No More Rounding of Punches for Lunches?
Posted on May 3, 2021 on Legal Updates, Legislative Updates, Wage and Hour by
May 3, 2021
Originally published in the Connecticut Law Tribune on May 3, 2021
As technology advances many employers now use electronic timekeeping systems to track employees’ hours. Often times these systems use rounding software to adjust the time shown that an employee works to the nearest five or ten-minute time increment. Unfortunately for California employers, technology is not always deemed to be a good thing, as late last month the Supreme Court of California ruled in Donohue v. AMN Services, LLC (“Donohue”) that (1) employers are not permitted to round the time employees take for meal breaks and (2) any time records verifying non-compliant meal breaks can be used as a rebuttable presumption a meal break violation occurred. As one can imagine, the court’s ruling in Donohue has created a major issue for California employers using electronic timekeeping software which has been programmed to round time taken by employees for meals.
Could this ruling eventually impact employers outside of California? As we have written previously, the Biden administration and the Democratic congress are strongly in support of adding protections to workers’ rights, so chances are such a change could be coming to a state near you either in the form of new federal legislation or state law.
In California, employees are entitled to a 30-minute break for meals. Meal breaks need to occur no later than by the end of the fifth hour the employee worked. While an employer needs to provide an opportunity to take the meal break, the employer is not required to make sure the break is actually taken. In other words, if an employee voluntarily elects not to take his or her meal break, then it will be determined that no meal break violation occurred. While on the other hand, if it is determined an employer has failed to provide a meal break and the employee has not voluntarily waived his right to one, then the employee is entitled to receive a “premium wage” equal to one additional hour of pay at the employee’s regular rate of pay.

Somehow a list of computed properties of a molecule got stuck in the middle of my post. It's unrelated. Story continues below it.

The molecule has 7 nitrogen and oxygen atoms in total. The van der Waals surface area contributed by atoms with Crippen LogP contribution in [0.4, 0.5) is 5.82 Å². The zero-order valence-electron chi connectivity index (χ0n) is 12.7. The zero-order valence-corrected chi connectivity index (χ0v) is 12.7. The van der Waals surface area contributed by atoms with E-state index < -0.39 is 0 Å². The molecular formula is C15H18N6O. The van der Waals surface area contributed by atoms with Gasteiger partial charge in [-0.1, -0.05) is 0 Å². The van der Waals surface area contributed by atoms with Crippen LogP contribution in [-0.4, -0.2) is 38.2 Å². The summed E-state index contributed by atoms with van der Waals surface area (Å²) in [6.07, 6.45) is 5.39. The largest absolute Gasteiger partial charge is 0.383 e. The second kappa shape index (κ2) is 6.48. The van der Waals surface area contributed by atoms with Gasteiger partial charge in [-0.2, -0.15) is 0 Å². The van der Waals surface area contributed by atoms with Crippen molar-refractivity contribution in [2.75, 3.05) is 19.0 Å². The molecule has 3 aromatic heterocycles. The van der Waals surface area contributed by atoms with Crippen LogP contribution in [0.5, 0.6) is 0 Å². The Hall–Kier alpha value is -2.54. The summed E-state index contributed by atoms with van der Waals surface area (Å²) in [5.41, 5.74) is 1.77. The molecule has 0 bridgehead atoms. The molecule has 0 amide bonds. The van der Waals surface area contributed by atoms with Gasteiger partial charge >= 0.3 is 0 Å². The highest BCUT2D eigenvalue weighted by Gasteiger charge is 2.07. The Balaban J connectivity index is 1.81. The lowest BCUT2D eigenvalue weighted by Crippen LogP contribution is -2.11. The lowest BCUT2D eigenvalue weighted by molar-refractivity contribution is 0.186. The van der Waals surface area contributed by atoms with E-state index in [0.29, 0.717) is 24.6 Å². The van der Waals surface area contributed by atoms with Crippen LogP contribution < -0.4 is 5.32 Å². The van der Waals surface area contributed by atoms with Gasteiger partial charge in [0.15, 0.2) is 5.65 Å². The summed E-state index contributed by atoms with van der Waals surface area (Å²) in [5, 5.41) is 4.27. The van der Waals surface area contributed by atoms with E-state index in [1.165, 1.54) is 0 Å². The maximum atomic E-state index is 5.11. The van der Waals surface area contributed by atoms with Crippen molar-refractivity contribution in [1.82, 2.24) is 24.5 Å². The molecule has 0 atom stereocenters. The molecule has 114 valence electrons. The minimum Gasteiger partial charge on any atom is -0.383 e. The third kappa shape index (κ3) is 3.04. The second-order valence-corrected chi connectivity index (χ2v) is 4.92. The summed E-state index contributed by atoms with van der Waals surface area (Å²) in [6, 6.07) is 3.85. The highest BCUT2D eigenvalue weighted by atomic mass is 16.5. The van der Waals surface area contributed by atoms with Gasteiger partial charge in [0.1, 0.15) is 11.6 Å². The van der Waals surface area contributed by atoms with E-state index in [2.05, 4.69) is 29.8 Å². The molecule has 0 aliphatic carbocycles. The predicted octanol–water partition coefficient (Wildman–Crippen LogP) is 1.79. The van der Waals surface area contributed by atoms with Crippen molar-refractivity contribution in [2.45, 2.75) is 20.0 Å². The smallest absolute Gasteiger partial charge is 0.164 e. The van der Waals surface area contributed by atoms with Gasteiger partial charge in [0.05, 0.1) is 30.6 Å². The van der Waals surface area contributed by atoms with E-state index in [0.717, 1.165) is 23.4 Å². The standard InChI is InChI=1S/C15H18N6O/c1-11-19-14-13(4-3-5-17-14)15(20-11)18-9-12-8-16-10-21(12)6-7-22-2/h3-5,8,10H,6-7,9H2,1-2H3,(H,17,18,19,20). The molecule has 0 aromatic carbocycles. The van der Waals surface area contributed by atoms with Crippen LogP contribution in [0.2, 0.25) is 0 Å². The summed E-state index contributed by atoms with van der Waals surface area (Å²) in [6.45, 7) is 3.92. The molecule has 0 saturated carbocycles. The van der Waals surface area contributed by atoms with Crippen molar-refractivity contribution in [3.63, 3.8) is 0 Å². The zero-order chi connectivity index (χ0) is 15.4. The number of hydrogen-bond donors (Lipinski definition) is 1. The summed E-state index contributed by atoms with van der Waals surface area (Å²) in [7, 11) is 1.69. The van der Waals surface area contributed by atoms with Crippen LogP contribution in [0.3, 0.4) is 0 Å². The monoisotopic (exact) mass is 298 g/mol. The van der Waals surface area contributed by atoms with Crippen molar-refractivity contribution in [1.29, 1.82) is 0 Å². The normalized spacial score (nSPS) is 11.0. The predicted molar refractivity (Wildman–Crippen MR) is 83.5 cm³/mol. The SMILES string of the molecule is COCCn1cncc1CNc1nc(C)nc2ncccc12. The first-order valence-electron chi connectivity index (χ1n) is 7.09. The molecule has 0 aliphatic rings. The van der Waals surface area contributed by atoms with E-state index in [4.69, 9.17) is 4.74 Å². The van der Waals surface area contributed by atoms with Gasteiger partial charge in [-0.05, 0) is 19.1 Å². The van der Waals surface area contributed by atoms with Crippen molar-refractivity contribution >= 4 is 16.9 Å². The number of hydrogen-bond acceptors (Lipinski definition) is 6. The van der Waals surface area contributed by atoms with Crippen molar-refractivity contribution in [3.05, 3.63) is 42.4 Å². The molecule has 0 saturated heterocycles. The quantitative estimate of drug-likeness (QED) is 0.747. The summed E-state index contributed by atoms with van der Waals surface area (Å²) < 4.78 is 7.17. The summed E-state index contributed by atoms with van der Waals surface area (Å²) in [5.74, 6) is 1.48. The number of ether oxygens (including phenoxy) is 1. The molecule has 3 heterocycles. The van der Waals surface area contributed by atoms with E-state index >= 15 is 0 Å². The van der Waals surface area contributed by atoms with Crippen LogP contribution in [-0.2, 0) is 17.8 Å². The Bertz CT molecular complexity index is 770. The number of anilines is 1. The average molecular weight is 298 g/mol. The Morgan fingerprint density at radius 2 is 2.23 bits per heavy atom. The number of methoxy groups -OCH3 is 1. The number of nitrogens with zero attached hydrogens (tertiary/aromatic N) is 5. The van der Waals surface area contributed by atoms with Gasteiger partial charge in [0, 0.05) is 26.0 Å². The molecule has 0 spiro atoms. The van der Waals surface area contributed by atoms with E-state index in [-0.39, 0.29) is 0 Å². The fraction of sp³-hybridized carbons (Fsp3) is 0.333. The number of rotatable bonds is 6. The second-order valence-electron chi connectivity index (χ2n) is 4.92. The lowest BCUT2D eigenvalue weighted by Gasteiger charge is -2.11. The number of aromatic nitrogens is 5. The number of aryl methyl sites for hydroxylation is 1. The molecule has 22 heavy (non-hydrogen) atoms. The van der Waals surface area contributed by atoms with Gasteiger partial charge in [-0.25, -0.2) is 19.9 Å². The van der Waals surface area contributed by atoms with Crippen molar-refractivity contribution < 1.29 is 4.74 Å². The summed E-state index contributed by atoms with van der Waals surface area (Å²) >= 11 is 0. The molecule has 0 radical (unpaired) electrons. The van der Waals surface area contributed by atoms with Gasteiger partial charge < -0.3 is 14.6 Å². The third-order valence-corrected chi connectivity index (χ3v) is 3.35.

In Donohue, the plaintiff, Kennedy Donohue, worked as a nurse recruiter for AMN Services, LLC (“AMN Services”). Ms. Donohue argued that her employer’s use of an electronic timekeeping system which rounded time punches to the nearest 10-minute interval for meal breaks was in violation of California’s meal break law. For example, if an employee clocked out for her meal break at 11:02 AM and clocked in at 11:25 AM, the system would record the meal period as 11:00 AM and 11:30 AM. The system recorded that a meal break of 30 minutes was taken when the break was actually only 23 minutes! Despite AMN Services’ argument that its rounding policy was proper and therefore it did not need to pay a “premium wage” for the shorter break period, the court ruled the meal break laws of California were designed with “precise time requirements” in mind and that permitting employers to round was inconsistent with the purpose of those laws.
The court further reasoned that the purpose of the law was to provide employees with complete and timely meal breaks, which was necessary to protect employee’s health and well-being, not for the purpose of protecting employees’ wages. This last point was an important distinction as the court used it to reason that the company’s rounding policy was in contradiction with the legislative intent of the law because shorter meal breaks on one day should not be offset with a longer meal break on a different day.
The second piece of the supreme court’s ruling was the decision that an employee’s time record which demonstrates a non-compliant meal period will raise a rebuttable presumption of a meal break violation at summary judgment. The court stated employers are able to defeat such a presumption by providing evidence that the employee was either (1) paid for the non-compliant meal break time or (2) had been offered a compliant meal break but chose to work instead. This “rebuttable presumption” ruling puts all California employers on notice that they need to provide employees with a way to precisely record their meal breaks.
Whether employing employees in California or elsewhere, in the wake of the Donohue decision, employers should review their time keeping procedures being used to measure break time for meal periods. Although the Donohue decision only applies to employers in California, it could be referenced as a better practice for employers and could lead to greater employee satisfaction. What remains to be seen is whether this new California ruling will lead to prohibitions against rounding for all break periods, as well as start and end times, and whether the California’s supreme court decision will be adopted by other states.
Brody and Associates regularly advises management on complying with the latest state and federal employment laws. If we can be of assistance in this area, please contact us at email@example.com or 203.454.0560.